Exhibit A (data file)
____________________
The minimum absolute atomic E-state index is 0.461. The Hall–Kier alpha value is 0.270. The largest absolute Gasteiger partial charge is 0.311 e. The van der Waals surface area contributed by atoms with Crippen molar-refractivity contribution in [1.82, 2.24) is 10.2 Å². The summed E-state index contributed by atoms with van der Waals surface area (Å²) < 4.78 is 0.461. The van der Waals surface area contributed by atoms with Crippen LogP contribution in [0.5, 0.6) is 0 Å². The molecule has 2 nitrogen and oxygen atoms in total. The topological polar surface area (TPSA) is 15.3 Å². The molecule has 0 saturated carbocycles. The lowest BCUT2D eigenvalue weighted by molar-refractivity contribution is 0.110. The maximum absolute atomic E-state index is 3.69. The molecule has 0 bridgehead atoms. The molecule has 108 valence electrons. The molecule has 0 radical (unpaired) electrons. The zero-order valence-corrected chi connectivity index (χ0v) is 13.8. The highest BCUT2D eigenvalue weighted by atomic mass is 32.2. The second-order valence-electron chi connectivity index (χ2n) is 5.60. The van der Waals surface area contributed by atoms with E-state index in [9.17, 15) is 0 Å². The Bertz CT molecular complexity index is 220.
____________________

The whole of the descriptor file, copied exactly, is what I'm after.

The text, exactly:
The minimum absolute atomic E-state index is 0.461. The Hall–Kier alpha value is 0.270. The largest absolute Gasteiger partial charge is 0.311 e. The van der Waals surface area contributed by atoms with Crippen molar-refractivity contribution in [1.82, 2.24) is 10.2 Å². The summed E-state index contributed by atoms with van der Waals surface area (Å²) < 4.78 is 0.461. The van der Waals surface area contributed by atoms with Crippen LogP contribution in [0.5, 0.6) is 0 Å². The molecule has 2 nitrogen and oxygen atoms in total. The topological polar surface area (TPSA) is 15.3 Å². The molecule has 0 saturated carbocycles. The lowest BCUT2D eigenvalue weighted by molar-refractivity contribution is 0.110. The maximum absolute atomic E-state index is 3.69. The molecule has 0 bridgehead atoms. The molecule has 108 valence electrons. The molecule has 0 radical (unpaired) electrons. The zero-order valence-corrected chi connectivity index (χ0v) is 13.8. The highest BCUT2D eigenvalue weighted by atomic mass is 32.2. The second-order valence-electron chi connectivity index (χ2n) is 5.60. The van der Waals surface area contributed by atoms with E-state index in [9.17, 15) is 0 Å². The Bertz CT molecular complexity index is 220.